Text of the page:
Types of Industrial Safety Helmets

Blog - Fail-safe

22 November, 2017

Why is the use of industrial safety helmets so important? How many types of industrial safety helmets exist? In case you’re not familiar with this topic, you will be surprised to learn it’s much more than just a matter of safety – although that certainly is the prime reason.

Different Types of Industrial Safety Helmets

Not all hard hats are the same, and their level of protection will depend on their quality as well as their intended use. In general terms, we can find two types of hard hats tha are the most common today:

  • Type I Hard Hats:These are the most widely used, and they’re designed to protect the user from vertical impact caused by falling objects. It’s not so effective when the force of impact is lateral or in any way off-centre.
  • Type II Hard Hats:These types of hard hats have extra reinforcement inside to ensure they can withhold a wider range of impact which may come from any angle. They are a little more expensive, but are also safer, offering superior protection.

We can also find three different electrical classes in hard hats meant for electrical workers:

  • Class G (General): These are the least expensive and most common electrical hard hats, offering a minimal grade of electric insulation. They will protect the wearer from electrical charges of up to 2,200 volts from phase to ground, provided the charge is applied to the hat.
  • Class E (Electrical): These hats have a higher grade of electric protection, being able to block electrical charges of up to 20,000 volts. These hats are normally worn by workers who are routinely exposed to high voltage environments.
  • Class C (Conductive): These types of hats actually offer no protection from electrical shock, providing instead increased conductivity to help dismiss static charges as well as offering increased breathability.

You can usually determine the type and class of a safety helmet by checking the inside label.

Why it’s Crucial to Wear an Industrial Safety Helmet

No matter its type or the role of the worker wearing it, a standard industrial safety helmet must play the fundamental role of protecting the skull of its wearer from impact and falling objects that might otherwise cause injuries, trauma or even accidental deaths.

As such, the required characteristics of a hard hat include resistance to shock caused by impact from heavy objects or penetration by all kinds of sharp objects. Additionally, it should also safeguard the wearer against flames, water, heat and electrical damage.

Obviously, wearing a helmet (no matter how hard or well insulated) won’t fully protect someone from such damage, but it should as much as possible create a protective layer that will often make the difference between life and death in routinely everyday mishaps that will invariably take place in any given construction site.

In short, the fact of wearing a safety helmet at all times is so crucial when visiting a construction site because it will help minimize the chances of injury, trauma and death. Accidents do happen and often when one least expects them to; that is just why wearing these hats is mandatory for all workers and visitors: it’s for their own sake and personal benefit.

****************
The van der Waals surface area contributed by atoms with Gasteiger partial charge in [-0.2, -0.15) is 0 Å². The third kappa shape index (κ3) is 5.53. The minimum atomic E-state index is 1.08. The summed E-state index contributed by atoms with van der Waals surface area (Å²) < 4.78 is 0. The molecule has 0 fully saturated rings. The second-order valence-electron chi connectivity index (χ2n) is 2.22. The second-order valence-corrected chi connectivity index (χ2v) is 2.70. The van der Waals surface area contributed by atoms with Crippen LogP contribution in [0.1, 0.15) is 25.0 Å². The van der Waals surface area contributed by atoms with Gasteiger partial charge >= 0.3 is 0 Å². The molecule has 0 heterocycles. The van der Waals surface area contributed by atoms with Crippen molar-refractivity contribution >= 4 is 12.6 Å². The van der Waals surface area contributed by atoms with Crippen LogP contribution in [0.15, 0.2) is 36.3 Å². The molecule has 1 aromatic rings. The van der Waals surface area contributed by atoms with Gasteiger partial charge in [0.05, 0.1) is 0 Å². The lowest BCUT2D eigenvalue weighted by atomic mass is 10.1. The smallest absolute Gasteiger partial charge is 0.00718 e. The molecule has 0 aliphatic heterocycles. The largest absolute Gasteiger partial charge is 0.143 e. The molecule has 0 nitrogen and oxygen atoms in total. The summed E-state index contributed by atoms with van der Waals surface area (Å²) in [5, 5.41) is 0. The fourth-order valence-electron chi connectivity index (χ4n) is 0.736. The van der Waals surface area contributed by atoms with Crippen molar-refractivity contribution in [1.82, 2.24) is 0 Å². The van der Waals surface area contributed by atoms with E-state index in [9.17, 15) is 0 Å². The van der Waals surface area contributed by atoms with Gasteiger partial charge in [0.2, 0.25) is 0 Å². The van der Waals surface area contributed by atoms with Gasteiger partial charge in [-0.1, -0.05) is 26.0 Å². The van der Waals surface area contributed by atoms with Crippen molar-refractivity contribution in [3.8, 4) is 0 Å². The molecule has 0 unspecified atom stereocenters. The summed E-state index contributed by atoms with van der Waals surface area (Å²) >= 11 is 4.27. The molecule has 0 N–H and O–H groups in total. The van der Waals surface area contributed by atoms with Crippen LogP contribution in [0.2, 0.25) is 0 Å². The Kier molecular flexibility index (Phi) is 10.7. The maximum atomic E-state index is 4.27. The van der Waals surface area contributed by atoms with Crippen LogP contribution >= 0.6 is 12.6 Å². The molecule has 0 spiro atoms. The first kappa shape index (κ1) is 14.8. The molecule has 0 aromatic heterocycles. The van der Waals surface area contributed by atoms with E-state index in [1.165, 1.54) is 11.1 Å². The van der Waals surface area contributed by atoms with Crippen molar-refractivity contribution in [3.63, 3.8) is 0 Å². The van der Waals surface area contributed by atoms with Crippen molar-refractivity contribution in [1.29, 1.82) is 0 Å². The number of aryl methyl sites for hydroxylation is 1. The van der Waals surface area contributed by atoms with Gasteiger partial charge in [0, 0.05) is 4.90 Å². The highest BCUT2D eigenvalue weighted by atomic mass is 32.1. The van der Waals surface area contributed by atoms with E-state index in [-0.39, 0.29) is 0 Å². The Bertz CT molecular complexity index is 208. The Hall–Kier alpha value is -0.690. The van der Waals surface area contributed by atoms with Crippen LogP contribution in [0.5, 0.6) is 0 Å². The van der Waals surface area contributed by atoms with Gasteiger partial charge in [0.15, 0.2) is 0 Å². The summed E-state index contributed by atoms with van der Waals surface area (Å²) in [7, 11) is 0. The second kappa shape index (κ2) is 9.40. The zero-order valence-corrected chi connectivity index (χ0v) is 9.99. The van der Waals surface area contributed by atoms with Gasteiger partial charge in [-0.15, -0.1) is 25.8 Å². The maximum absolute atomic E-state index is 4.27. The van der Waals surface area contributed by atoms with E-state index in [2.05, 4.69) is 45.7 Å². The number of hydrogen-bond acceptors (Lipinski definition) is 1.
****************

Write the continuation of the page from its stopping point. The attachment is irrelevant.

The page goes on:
Since everyone within a construction site is required to wear hard hats, they are also used for the secondary function of identifying the role of the person carrying the hat. This is done easily by a set of universal colour codes which allow anyone to determine the hierarchy of everyone else at a glance.

Colour Codes Industrial Safety  e1510748592544 - Types of Industrial Safety Helmets

Understanding colour codes of your industrial safety helmet

The colour of a safety helmet is not just a decoration, but rather a code. Simply by looking at the colour of a helmet, you can easily determine the role that person plays in a construction site.

Here are the most typical colours which are generally used in most construction sites under safety law guidelines.

  • White: Often reserved for administrative roles such as managers, engineers, foremen and all kind of supervisors.
  • Blue: The colour normally attributed to technical operators, most notably electricians, carpenters and all kinds of specialized workers.
  • Green: Typically, workers wearing a green safety helmet are safety officers.
  • Red: Much as it happens outside the construction site, this colour is reserved for firefighters.
  • Yellow: This tends to be the predominant helmet colour in any given construction site, as it’s assigned to general labourers.
  • Brown: Reserved for workers involved in high heat applications, including but not limited to welders.
  • Grey: Site visitors will be given these hats to tell them apart from the site workers.

Occasionally, alternative colour codes might be adopted for a given construction project, so it’s always a good idea checking with your supervisor if you have any doubts.

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